Reviewed: Saltman Knowles’ Yesterday’s Man
Yesterday's Man is the third album by D.C.'s Saltman Knowles,the latest stop on the group's neverending quest for melody and hooks. This time, pianist William Knowles and bassist Mark Saltman lead an unusual octet that features a steel pan drummer (Victor Provost). Adventures in instrumentation aside, Yesterday's Man is the slickest Saltman Knowles production yet. More importantly, though, it's a tour de force for singer Lori Williams-Chisholm, the band's only constant besides its namesakes. As always, her joy in singing is unshakable, even on less-than-joyful tunes like "They Don't Really Care for Us," but her silken delivery and exceptional timing make up a lot of that ground and help convey the darker moods. Better still are her scatting and improvisations on "Blues for Sale" and "08 Bossa," among others, where a remarkable talent for rhythmic sounds and melodic variation come through. Yesterday's Man is a worthy document of one of the District's most consistently high-quality ensembles.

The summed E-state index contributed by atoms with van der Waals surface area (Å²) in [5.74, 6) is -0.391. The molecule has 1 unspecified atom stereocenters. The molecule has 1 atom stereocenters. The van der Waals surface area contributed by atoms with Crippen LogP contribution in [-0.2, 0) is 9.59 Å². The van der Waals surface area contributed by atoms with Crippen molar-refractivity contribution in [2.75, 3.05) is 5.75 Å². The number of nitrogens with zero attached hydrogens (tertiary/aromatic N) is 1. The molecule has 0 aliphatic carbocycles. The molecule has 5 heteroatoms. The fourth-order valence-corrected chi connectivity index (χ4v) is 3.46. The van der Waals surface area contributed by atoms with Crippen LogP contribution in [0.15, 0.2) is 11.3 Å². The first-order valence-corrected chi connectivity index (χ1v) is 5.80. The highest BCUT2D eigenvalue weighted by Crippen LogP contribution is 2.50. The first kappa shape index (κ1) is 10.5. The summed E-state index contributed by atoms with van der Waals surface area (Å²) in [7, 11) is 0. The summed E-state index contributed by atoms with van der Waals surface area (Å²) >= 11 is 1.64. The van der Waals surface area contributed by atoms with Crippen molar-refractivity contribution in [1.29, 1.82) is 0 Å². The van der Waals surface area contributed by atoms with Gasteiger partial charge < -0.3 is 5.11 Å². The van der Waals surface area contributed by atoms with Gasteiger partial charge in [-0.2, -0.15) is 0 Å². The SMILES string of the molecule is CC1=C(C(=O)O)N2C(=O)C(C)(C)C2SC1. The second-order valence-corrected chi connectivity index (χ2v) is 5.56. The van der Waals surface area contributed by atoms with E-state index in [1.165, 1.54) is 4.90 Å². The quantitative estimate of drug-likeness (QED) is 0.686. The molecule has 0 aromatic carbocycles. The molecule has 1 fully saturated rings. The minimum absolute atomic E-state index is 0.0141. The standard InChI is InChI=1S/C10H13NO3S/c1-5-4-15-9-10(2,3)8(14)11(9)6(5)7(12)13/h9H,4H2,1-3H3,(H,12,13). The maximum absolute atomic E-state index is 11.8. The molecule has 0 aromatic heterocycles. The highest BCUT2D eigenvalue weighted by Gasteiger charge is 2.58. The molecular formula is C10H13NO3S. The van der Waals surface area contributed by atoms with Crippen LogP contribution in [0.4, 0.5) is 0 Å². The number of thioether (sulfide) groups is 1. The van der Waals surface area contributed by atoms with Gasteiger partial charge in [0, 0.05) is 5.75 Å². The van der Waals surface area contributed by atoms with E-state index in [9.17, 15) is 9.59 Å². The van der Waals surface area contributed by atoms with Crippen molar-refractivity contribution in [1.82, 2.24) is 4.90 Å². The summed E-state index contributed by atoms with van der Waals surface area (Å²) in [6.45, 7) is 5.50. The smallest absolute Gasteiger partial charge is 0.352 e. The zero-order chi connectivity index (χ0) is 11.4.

Also: Nothing official yet, but if history is an indicator, you can expect a CD release gig or two at HR-57 in the very near future.